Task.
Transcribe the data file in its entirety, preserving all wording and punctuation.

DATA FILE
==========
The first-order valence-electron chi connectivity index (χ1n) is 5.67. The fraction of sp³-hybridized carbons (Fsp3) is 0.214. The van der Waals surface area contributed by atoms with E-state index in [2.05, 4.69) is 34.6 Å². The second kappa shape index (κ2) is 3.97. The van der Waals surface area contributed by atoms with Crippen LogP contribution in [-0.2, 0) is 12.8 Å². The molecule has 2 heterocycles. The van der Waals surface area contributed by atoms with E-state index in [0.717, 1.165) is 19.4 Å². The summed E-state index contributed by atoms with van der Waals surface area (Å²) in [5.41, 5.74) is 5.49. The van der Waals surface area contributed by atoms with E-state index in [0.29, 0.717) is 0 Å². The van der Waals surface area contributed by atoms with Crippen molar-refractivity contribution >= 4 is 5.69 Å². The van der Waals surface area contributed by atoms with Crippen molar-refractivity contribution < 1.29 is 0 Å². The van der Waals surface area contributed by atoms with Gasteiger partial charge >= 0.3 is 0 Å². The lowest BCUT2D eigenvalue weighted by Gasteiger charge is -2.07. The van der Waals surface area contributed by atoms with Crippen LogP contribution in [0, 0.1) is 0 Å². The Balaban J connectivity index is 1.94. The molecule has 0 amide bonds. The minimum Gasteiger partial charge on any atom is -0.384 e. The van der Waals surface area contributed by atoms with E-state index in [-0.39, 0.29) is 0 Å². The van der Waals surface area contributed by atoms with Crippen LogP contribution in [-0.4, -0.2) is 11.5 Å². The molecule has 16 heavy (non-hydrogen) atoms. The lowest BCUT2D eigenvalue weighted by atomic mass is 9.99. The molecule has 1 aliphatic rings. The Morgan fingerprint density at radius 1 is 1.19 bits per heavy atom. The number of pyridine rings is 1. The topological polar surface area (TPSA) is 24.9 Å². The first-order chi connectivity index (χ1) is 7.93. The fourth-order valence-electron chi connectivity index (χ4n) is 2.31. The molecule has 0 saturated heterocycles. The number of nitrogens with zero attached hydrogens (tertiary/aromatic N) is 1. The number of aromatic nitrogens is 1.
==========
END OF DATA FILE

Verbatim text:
The first-order valence-electron chi connectivity index (χ1n) is 5.67. The fraction of sp³-hybridized carbons (Fsp3) is 0.214. The van der Waals surface area contributed by atoms with E-state index in [2.05, 4.69) is 34.6 Å². The second kappa shape index (κ2) is 3.97. The van der Waals surface area contributed by atoms with Crippen LogP contribution in [-0.2, 0) is 12.8 Å². The molecule has 2 heterocycles. The van der Waals surface area contributed by atoms with E-state index in [0.717, 1.165) is 19.4 Å². The summed E-state index contributed by atoms with van der Waals surface area (Å²) in [5.41, 5.74) is 5.49. The van der Waals surface area contributed by atoms with E-state index in [0.29, 0.717) is 0 Å². The van der Waals surface area contributed by atoms with Crippen molar-refractivity contribution >= 4 is 5.69 Å². The van der Waals surface area contributed by atoms with Crippen molar-refractivity contribution < 1.29 is 0 Å². The van der Waals surface area contributed by atoms with Gasteiger partial charge >= 0.3 is 0 Å². The lowest BCUT2D eigenvalue weighted by Gasteiger charge is -2.07. The van der Waals surface area contributed by atoms with Crippen LogP contribution in [0, 0.1) is 0 Å². The Balaban J connectivity index is 1.94. The molecule has 0 amide bonds. The minimum Gasteiger partial charge on any atom is -0.384 e. The van der Waals surface area contributed by atoms with E-state index in [-0.39, 0.29) is 0 Å². The van der Waals surface area contributed by atoms with Crippen LogP contribution in [-0.4, -0.2) is 11.5 Å². The molecule has 16 heavy (non-hydrogen) atoms. The lowest BCUT2D eigenvalue weighted by atomic mass is 9.99. The molecule has 1 aliphatic rings. The Morgan fingerprint density at radius 1 is 1.19 bits per heavy atom. The number of pyridine rings is 1. The topological polar surface area (TPSA) is 24.9 Å². The first-order chi connectivity index (χ1) is 7.93. The fourth-order valence-electron chi connectivity index (χ4n) is 2.31. The molecule has 0 saturated heterocycles. The number of nitrogens with zero attached hydrogens (tertiary/aromatic N) is 1. The number of aromatic nitrogens is 1.